Young and skeptical
The educators and scholars at the Center for Inquiry’s sixth annual “Camp Inquiry” have one goal in mind: teaching children how to think — not what to think.
CFI, a nonprofit, educational, advocacy and research organization based in Amherst, is sponsoring this year’s program at Camp Seven Hills in Holland.
Highlighting themes such as imagination, investigation and illumination for a duration of one week, the camp will offer various speakers from around the country who will present children with learning tools from their areas of expertise. Michael Cardus, founder of Create Learning; Jennifer Michael Hecht, a philosophy writer; James Randi, a pseudoscience “demystifier”; and blogger Rebecca Watson will share their experiences with the young minds in attendance.
The camp’s director, Karen Strachen, said the goal is to have the children walk away applying critical thinking skills not only to the classroom setting, but also to the many avenues of life. She added that she really wants the campers to focus on something they know to be either absolute or impossible, challenge what they know of it, and discuss evidence-based reasoning and concerns.
“It all sounds really heavy when we, as adults, think about it, but it’s what these kids are doing anyway,” she said. “We want to encourage them to ask good questions and respect one another, even if they don’t come to the same conclusion.”
Camp Seven Hills, a vast, 620-acre parcel of land where the program is held each year, seems like the perfect atmosphere to question authority, existence and humanity in general, preparing the next generation on how to use effective tactics to sift through the information coming at them from hundreds of outlets.
Strachen said the camp is not strictly limited to critical thinking, and the students will also get to enjoy the usual camping activities, such as hiking on the various trails, eating s’mores by a campfire and listening to ghost stories.
Cardus, the founder of Create-Learning, said this will be his third year working with the program. His local business is described as a learning and consulting firm that provides experiential corporate, college and classroom development to improve performance and build team leadership skills.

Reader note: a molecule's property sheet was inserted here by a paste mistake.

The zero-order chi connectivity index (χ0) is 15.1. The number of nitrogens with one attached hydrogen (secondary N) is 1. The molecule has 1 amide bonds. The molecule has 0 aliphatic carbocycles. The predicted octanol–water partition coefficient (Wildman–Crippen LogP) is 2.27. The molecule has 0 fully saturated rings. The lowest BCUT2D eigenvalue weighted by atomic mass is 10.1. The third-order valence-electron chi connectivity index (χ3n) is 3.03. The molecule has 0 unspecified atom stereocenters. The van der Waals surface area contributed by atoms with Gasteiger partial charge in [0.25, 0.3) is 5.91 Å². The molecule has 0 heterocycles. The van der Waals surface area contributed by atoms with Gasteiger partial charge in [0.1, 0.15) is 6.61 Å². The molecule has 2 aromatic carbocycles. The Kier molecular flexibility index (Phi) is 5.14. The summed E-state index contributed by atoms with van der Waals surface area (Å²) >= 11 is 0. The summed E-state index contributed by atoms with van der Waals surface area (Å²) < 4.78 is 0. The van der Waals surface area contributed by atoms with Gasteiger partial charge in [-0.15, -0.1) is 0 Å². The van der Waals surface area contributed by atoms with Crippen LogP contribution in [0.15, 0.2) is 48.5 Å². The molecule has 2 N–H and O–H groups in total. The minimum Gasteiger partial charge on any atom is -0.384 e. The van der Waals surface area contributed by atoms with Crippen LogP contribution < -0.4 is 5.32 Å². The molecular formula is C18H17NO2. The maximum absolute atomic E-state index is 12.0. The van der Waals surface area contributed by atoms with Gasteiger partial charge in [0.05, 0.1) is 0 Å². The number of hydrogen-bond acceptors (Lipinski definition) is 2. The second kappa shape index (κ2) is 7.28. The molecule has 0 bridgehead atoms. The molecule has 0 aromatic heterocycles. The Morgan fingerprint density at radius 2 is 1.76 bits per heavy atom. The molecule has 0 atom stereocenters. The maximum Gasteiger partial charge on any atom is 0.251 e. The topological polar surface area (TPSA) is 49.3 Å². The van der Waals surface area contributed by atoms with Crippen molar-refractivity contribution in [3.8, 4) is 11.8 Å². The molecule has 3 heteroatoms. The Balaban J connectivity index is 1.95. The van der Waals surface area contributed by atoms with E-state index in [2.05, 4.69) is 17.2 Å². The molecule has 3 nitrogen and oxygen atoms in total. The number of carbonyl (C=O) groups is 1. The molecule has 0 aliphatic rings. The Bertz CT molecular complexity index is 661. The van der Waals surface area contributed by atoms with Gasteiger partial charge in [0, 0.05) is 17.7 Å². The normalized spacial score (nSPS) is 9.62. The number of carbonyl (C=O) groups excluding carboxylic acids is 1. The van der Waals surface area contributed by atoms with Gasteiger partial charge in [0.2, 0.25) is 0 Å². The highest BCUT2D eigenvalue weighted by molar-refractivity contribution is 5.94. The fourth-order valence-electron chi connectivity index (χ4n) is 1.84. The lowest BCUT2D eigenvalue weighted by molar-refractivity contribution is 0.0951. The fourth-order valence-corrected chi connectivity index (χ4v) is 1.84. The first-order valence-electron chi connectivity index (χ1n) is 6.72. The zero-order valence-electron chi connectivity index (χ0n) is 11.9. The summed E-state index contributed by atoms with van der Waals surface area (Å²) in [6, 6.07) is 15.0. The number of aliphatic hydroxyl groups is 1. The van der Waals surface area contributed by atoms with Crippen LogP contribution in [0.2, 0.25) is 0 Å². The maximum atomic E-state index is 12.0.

One of the team-building exercises Cardus leads is called “Hoopdom,” which includes two phases: re-creating a structure made of hula hoops in a small group setting and then applying the knowledge gained to a larger problem that’s a bit different. At the camp, it’s building a bigger tower with the hoops. The purpose, however, is learning how to incorporate information learned on a daily basis and apply it to their lives as citizens of the world, Cardus said. The time spent throughout the seven days at camp asks the children to focus on asking the right questions and challenging assumptions, two factors that Cardus said create a stronger educational learning experience, especially when young people are faced with an information overload.
“Nowadays with the Internet, you can pretty much Google anything,” Cardus said. “There’s a high ability of what we call ‘service-level’ knowledge, but the depth is lacking as far as how much we know about one topic area and how to do things.”
He added that many of his experiences working with corporate groups has shown him that most individuals who can process knowledge, ask the right questions and analyze data perform much better in the workplace.
CFI’s president and CEO, Ronald A. Lindsay, said the camp allows children to think for themselves, be themselves, and cultivate critical thinking skills crucial to learning and development.
“It’s also important for young people to have the opportunity to be free to question anything and everything and to be in an environment where they are not shunned by others for voicing doubts.” email: firstname.lastname@example.org